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For example, articles usually say that if malloc and delete is paired up, or say that it is wrong and don't do it.

But why doesn't compiler do some checking for us.

Will there be any cases that this kind of code is right and intended? Therefor compiler can't always say it's wrong to do it?

Or is there any technically difficulties for compiler to do that?

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4 Answers 4

up vote 2 down vote accepted

Many reasons. Off the top of my head.

  • Some undefined behaviour may have defined effects as an implementation specific extension.

  • Some undefined behaviour only occurs based on a program's environment or input, so the code might has the potential to cause undefined behaviour but won't necessarily do so.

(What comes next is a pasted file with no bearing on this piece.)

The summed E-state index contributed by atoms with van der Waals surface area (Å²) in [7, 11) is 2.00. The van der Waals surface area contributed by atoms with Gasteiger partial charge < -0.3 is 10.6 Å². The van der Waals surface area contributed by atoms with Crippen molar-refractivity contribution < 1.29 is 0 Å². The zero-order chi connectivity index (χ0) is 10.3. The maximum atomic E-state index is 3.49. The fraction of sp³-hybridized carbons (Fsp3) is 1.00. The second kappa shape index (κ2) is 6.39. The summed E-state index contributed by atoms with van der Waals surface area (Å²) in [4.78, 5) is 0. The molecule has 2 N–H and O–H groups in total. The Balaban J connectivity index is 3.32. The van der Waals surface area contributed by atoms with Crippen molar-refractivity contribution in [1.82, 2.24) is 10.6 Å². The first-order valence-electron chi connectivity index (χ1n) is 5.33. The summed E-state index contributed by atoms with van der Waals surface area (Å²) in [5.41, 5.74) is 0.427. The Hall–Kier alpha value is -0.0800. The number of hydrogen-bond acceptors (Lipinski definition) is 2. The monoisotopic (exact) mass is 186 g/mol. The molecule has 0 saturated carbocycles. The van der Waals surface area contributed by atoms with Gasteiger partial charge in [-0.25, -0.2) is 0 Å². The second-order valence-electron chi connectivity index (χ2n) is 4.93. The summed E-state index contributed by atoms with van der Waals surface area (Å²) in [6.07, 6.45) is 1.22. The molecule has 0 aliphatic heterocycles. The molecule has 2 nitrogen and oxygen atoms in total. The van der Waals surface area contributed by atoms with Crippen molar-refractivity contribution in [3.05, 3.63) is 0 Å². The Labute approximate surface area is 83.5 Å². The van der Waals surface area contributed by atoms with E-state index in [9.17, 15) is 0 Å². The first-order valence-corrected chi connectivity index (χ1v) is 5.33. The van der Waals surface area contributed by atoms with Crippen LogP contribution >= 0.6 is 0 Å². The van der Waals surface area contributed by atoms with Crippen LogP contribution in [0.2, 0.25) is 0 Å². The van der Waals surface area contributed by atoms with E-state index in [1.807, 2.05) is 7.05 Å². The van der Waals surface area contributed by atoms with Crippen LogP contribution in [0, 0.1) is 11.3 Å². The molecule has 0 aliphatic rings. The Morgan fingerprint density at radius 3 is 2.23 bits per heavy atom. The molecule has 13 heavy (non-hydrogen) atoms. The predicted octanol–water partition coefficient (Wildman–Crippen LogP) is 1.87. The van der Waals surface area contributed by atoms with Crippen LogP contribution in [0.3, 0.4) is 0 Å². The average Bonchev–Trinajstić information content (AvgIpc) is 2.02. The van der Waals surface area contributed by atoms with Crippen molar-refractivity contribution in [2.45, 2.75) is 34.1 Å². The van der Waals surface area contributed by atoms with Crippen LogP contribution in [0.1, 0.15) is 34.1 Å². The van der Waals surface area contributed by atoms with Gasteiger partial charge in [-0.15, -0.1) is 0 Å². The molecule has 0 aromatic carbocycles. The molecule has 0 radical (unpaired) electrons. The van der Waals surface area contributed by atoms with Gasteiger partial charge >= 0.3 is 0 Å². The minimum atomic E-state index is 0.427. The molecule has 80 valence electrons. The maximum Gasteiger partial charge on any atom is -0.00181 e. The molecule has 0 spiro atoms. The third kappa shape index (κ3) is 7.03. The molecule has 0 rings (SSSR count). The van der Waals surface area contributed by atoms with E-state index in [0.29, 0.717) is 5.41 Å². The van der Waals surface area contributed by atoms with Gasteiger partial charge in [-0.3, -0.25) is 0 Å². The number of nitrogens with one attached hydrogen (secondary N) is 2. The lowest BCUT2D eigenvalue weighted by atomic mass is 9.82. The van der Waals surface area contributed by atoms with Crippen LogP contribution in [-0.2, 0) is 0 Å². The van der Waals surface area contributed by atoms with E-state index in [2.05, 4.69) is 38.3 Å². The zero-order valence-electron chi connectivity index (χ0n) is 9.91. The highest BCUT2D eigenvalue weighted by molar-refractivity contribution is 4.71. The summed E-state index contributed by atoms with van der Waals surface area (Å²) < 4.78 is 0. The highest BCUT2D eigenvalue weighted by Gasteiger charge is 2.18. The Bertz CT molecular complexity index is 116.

• Many instances of undefined behaviour are hard to diagnose. The may involve things that might potentially conflict in subsequent translation units. If they were easy to diagnose it is likely that the standard would require an implementation to issue a diagnostic as it does in many cases.

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So, what would you say about this?

int* p = (int*)malloc(sizeof(p));
delete p;

foobar is in a different compilation unit. You don't know what it does.

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It is actually theoretically impossible to figure out if malloc is paired with delete in some cases. Just imagine the halting problem and a delete at the end of the program.

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The compiler doesn't necessarily know whether the pointer was created using new, malloc, or if it's just a pointer to something on the stack. However, memory debuggers such as valgrind can find some of these errors.

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